As a client it’s important to understand the work that goes into completing a project, much of which cannot be seen (there’s a lot of running around and figuring out solutions to problems behind the scenes). Our advice is to choose your designer wisely (make sure you get on well and have references as to the quality of their work), then to value them! Discuss any problems or misunderstandings as they arise. As with any relationship, honesty and transparency is the best approach.

Every interior designer has a responsibility to deliver a result their clients will enjoy. At Julie Maclean Interior Design we take this responsibility seriously.

We listen carefully to our clients so that we understand the brief.

We combine creative thinking with a friendly and practical approach to delivering the brief within budget.

We try to bring new ideas to our clients to help them to see opportunities and expand their horizons.

We use reliable and reputable suppliers and our trades are first rate.

We appreciate being asked to work in your home and we take a responsible approach to everything we do.

Tagged: All Articles / Design Inspiration / Interior Design Projects

Modern Design Classics, No. 4  Omega Workshops: Bloomsbury Group 1913-1919

Modern Design Classics, No. 4

Omega Workshops: Bloomsbury Group 1913-1919

In 1913 artist and influential art critic Roger Fry brought together a collective of some of the most cutting edge artists of the day, who designed and made products under the anonymous banner of the Omega Workshop. Artists included Vanessa Bell, Duncan Grant and others of the Bloomsbury Group; Wyndham Lewis, Frederick Etchells, Henri Gaudier-Brzeska and Winifred Gill. No artist was allowed to sign their work, and everything produced by the Workshops bore only the Greek letter Ω (Omega).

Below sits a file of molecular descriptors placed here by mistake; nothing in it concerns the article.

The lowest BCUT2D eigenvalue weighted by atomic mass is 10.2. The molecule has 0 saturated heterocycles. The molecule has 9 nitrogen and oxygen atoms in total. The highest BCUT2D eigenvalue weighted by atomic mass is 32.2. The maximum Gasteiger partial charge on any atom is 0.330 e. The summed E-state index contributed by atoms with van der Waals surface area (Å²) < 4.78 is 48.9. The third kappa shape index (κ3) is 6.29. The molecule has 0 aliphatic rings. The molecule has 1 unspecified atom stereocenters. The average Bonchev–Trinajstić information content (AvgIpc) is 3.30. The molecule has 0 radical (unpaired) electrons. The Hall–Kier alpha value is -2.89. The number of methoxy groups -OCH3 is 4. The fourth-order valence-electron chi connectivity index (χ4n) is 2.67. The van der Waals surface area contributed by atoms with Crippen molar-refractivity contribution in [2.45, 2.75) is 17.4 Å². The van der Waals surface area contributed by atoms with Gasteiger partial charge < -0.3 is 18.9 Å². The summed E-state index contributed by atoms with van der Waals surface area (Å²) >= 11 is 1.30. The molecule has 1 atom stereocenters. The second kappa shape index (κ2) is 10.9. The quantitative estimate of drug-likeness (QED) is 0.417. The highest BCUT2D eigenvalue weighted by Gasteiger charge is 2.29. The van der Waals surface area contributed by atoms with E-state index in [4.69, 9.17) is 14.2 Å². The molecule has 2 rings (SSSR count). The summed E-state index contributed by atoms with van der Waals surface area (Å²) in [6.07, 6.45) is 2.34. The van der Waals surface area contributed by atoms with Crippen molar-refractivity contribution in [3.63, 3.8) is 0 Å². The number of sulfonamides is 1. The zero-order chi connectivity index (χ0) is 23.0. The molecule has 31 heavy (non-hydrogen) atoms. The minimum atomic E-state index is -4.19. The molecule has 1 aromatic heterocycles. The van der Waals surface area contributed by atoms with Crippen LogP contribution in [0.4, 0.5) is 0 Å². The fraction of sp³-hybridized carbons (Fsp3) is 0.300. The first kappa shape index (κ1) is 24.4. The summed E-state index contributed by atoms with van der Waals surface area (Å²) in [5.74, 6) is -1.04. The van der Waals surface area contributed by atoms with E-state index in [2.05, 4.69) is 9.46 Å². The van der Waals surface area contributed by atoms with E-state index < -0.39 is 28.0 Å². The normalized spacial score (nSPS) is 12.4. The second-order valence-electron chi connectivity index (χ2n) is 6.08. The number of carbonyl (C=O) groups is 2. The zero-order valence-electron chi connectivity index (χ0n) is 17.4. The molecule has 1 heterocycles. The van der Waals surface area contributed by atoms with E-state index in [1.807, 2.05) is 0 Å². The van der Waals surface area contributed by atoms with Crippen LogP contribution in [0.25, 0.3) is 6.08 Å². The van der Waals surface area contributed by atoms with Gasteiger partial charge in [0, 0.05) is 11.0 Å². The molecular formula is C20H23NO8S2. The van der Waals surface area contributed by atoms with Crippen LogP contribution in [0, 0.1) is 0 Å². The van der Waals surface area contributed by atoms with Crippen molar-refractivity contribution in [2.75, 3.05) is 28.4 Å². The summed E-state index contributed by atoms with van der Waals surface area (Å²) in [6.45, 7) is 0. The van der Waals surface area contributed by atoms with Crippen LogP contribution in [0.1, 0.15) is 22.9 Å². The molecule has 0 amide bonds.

The Omega Workshops brought radical and avant-garde art and design to domestic interiors in Edwardian Britain, creating a range of objects for the home; rugs and linens to ceramics, furniture and clothing were all boldly coloured with dynamic abstract patterns. Fry wanted to inject some fun into furniture and fabrics, to get away from the dull seriousness of Edwardian interior design. Omega blurred the line between fine art and furnishing, producing both functional and highly decorative pieces.Young artists designed bright chintzes alongside painted tables and chairs. Ceramics and fabrics used the same outline patterns or shapes, but were produced in a number of different colour-ways or glazes.

For a while the Omega Workshops were the only place in London to shop for a ‘Fauve’ shawl, a ‘Post-Impressionist’ chair or a Cubist-inspired rug. Clients included Virginia Woolf, George Bernard Shaw, H.G. Wells, W.B. Yeats and E.M. Forster, as well as bohemian high society figures like Lady Ottoline Morrell.

The Workshop managed to stay open during the First World War but failed to make a profit, eventually closing in 1919. Although it operated for just six years, it saw the creation of an impressive sequence of thrillingly bold designs which were well ahead of their time. Some of these designs have been reproduced or reimagined, including the Christopher Farr Omega rugs as shown below.


Stained glass roundel by Roger Fry for Omega Workshops


The Omega Workshops transformed English interior design


Semi abstract paintings on furniture were revolutionary at the time


Rug collaboration by Vanessa Bell and Duncan Grant


Semi abstract patterns on textiles



The Garden Room at Charleston, decorated by Vanessa Bell and Duncan Grant


Garden Room showing curtains designed by Duncan Grant and cushion cover by Vanessa Bell


Gramophone cabinet (Angelica Garnet), portrait of Vanessa Bell by Duncan Grant, mug by Vanessa Bell


"Bathers screen" - Vanessa Bell


Duncan Grant's studio/sitting room


Omega furniture - Roger Fry